That said, the more I read about this law the less I think the AG’s description of the bill is accurate and the more I think he bent over to “appear” objective to the point he wasn’t objective.

    1. Anonymous

      The $100 limit is a cumulative annual one, which means that is it not difficult to reach with only a couple of events.

  4. Ryan Maher

    Pat – here is my situation up here in little ole Isabel. I own an insurance agency that sells progressive insurance along with quite a few other companies as an indepent agent. I receive commissions every month from these companies which is over $100. I am at a loss right now with what to do with an entire agency. I also own a cafe I had a big event planned with Moreau Grand Electric they now had to cancel as the would be in violation of IM22. The local bank and health clinic both have Chritmas parties scheduled, well they are going to have to cancel them. The list just continues.

    1. Anonymous

      Ryan, the voters spoke. Parties have to be cancelled? Oh, the horror!!! How will the state ever recover from this travesty?

      1. Ryan Maher

        Well the last time I check this is how sales taxes are collected for the state. I have to have people walk through the door and purchase a meal inorder to pay sales taxes. This is also how a restaurant operates you kind of need these Christmas Parties to help meet payroll, pay the utilities, etc thats what it takes to run a business.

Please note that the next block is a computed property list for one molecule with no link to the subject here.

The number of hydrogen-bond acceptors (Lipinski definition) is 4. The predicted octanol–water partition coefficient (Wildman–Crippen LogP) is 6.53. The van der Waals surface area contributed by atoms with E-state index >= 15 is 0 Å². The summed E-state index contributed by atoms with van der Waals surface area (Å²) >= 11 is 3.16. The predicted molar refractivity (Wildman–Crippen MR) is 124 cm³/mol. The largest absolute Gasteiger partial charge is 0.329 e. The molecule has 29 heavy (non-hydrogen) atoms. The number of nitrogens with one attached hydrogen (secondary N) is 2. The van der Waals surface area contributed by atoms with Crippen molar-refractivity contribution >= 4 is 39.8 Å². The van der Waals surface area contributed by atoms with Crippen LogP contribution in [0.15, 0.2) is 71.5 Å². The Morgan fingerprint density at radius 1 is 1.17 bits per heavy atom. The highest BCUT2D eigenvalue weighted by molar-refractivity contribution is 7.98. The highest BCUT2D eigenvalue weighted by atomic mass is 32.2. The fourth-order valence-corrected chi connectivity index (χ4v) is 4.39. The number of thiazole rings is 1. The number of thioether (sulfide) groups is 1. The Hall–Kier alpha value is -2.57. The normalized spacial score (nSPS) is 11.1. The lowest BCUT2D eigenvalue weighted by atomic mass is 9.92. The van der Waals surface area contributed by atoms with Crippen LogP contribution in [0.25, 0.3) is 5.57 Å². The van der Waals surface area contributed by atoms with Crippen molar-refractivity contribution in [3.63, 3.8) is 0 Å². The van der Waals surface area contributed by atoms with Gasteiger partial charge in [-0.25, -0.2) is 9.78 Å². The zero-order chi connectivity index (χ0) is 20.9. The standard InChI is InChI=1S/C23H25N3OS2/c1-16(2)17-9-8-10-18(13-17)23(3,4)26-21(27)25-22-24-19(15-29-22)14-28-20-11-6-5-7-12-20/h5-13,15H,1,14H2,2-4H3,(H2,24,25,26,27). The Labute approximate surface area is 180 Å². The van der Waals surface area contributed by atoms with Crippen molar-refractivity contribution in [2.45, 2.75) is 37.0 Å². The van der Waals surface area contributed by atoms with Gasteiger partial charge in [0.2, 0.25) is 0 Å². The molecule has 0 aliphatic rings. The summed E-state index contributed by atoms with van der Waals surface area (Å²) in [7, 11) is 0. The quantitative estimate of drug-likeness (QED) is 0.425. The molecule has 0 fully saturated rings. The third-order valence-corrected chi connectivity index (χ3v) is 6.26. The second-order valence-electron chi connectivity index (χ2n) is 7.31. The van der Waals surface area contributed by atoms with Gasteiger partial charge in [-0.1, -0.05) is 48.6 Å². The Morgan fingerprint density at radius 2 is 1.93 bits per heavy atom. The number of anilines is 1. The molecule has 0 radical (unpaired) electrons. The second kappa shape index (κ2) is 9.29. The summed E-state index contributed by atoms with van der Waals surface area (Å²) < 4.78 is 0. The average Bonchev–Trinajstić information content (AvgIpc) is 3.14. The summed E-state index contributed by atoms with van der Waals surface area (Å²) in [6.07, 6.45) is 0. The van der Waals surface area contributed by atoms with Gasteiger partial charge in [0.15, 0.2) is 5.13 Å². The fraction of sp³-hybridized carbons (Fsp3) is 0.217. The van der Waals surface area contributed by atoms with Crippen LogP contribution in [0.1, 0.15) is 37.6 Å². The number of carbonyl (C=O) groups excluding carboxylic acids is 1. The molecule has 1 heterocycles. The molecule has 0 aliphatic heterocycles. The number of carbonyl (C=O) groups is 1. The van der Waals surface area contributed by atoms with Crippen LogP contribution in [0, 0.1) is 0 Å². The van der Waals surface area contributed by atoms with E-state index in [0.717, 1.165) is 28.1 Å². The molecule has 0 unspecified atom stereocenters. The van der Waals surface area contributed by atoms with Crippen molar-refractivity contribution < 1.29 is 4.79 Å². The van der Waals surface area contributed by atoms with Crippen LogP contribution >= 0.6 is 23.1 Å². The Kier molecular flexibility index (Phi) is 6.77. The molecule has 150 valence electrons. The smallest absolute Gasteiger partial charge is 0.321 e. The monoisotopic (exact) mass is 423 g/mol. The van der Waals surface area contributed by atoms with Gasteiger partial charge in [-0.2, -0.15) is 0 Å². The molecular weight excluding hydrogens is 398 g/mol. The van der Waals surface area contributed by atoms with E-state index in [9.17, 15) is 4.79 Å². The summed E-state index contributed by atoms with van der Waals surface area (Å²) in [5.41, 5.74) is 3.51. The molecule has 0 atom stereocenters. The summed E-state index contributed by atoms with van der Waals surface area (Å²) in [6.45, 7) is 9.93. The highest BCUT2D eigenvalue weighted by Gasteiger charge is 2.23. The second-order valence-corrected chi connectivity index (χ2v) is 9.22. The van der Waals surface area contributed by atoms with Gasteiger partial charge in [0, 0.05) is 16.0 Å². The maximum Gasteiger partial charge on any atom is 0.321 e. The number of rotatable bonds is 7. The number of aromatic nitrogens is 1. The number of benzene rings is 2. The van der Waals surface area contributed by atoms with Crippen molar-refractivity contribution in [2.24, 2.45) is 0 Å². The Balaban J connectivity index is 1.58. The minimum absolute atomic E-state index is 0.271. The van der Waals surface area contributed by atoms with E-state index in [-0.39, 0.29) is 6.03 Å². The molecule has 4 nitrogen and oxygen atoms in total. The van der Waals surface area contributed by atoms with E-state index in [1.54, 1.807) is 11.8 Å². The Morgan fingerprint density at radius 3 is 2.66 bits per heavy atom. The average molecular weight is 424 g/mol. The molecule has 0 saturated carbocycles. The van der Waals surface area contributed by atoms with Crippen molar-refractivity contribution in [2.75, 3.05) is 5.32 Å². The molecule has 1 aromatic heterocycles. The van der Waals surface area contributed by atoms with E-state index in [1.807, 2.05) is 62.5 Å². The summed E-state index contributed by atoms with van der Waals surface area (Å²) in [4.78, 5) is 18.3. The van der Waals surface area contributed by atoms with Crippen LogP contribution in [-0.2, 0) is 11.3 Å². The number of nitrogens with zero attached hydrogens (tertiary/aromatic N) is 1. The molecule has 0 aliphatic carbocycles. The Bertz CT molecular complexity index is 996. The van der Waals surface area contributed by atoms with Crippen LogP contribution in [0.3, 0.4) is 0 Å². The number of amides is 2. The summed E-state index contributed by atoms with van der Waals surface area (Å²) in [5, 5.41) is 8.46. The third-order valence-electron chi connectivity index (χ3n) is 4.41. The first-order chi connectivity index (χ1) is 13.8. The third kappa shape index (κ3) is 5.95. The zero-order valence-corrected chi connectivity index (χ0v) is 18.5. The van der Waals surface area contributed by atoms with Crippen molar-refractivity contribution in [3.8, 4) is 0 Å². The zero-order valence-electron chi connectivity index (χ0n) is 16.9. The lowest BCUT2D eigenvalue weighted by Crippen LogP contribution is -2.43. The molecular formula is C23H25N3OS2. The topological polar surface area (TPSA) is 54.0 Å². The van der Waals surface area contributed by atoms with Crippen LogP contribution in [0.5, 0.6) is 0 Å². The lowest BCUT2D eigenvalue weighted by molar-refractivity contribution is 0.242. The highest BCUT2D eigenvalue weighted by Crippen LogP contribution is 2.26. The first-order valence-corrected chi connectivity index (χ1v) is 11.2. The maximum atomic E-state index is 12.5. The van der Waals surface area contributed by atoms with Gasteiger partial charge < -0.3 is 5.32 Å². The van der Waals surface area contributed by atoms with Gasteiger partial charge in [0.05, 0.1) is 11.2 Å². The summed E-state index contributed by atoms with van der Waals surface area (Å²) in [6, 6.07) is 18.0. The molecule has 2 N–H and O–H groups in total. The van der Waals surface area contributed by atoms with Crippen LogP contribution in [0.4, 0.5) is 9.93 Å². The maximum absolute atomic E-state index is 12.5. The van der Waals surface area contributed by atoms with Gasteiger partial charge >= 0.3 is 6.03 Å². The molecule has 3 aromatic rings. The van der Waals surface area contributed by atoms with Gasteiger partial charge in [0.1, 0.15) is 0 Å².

But since IM22 past, when these groups come into my business its all of a sudden classified as a type of gift as I own the business therefore it’s compensation.

  5. Anonymous

    after repealing this…the next item should be that these IM do not take effect until July 1 like all other bills…thereby giving the legislature the time to react to them if needed

    1. Anonymous

      Going forward – everyone please remind the proponents to actually read the law they are creating to serve their fairly cynical political ends. What a cluster.

      Steve Willard

  6. anon

    I hope the lesson learned from IM22 is that the factions in the Republican Party can COME TOGETHER to strongly push back against this strategic assault by the Dems.

    Make no bones about it, IM22 was nothing other that a full frontal all out assault on the Republican Party. All the stuff they sold the public with their $1milion out-of-state budget was total baloney.

  7. Anonymous

    I happen to know of a certain registered lobbyist who attends a church who’s pastor is a new legislator. I wonder if this law prevents him from registering as a lobbyist or stopping his giving to his church?

  8. MC

    Wow. this is totally crazy.

    We need to stop this madness. Some how stop this either by the courts or by a special session, which ever faster.

    We just had an election, we know how the different districts voted. Let’s break down this monster in the different sections, then take the show on the road, and hold public hearings in those districts that overwhelming voted for the measure and get those people input. then put together a package of bills.